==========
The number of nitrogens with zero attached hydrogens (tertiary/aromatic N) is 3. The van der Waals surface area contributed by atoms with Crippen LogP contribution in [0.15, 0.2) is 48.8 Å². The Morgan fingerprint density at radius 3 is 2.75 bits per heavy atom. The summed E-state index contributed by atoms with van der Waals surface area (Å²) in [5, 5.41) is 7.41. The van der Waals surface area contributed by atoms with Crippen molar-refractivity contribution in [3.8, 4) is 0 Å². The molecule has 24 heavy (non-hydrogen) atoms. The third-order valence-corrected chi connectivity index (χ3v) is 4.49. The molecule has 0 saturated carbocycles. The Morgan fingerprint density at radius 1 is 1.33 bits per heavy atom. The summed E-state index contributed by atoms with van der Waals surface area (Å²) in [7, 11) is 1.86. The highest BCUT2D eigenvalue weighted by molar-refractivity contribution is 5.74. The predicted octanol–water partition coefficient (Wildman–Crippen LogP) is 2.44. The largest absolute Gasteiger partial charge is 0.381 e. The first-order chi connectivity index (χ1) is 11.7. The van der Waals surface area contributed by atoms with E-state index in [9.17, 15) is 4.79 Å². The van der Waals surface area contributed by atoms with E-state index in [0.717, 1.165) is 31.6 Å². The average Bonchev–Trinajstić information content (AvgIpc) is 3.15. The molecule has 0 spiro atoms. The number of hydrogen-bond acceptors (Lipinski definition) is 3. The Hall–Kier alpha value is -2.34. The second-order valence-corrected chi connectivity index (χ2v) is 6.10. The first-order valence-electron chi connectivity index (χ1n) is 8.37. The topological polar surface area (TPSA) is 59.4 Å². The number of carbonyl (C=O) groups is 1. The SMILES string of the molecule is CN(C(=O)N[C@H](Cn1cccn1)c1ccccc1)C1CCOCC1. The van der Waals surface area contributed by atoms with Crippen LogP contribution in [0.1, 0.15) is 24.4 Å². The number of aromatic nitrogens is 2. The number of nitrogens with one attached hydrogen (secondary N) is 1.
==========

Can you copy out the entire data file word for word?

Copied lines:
The number of nitrogens with zero attached hydrogens (tertiary/aromatic N) is 3. The van der Waals surface area contributed by atoms with Crippen LogP contribution in [0.15, 0.2) is 48.8 Å². The Morgan fingerprint density at radius 3 is 2.75 bits per heavy atom. The summed E-state index contributed by atoms with van der Waals surface area (Å²) in [5, 5.41) is 7.41. The van der Waals surface area contributed by atoms with Crippen molar-refractivity contribution in [3.8, 4) is 0 Å². The molecule has 24 heavy (non-hydrogen) atoms. The third-order valence-corrected chi connectivity index (χ3v) is 4.49. The molecule has 0 saturated carbocycles. The Morgan fingerprint density at radius 1 is 1.33 bits per heavy atom. The summed E-state index contributed by atoms with van der Waals surface area (Å²) in [7, 11) is 1.86. The highest BCUT2D eigenvalue weighted by molar-refractivity contribution is 5.74. The predicted octanol–water partition coefficient (Wildman–Crippen LogP) is 2.44. The largest absolute Gasteiger partial charge is 0.381 e. The first-order chi connectivity index (χ1) is 11.7. The van der Waals surface area contributed by atoms with E-state index in [9.17, 15) is 4.79 Å². The van der Waals surface area contributed by atoms with E-state index in [0.717, 1.165) is 31.6 Å². The average Bonchev–Trinajstić information content (AvgIpc) is 3.15. The molecule has 0 spiro atoms. The number of hydrogen-bond acceptors (Lipinski definition) is 3. The Hall–Kier alpha value is -2.34. The second-order valence-corrected chi connectivity index (χ2v) is 6.10. The first-order valence-electron chi connectivity index (χ1n) is 8.37. The topological polar surface area (TPSA) is 59.4 Å². The number of carbonyl (C=O) groups is 1. The SMILES string of the molecule is CN(C(=O)N[C@H](Cn1cccn1)c1ccccc1)C1CCOCC1. The van der Waals surface area contributed by atoms with Crippen LogP contribution in [0.1, 0.15) is 24.4 Å². The number of aromatic nitrogens is 2. The number of nitrogens with one attached hydrogen (secondary N) is 1.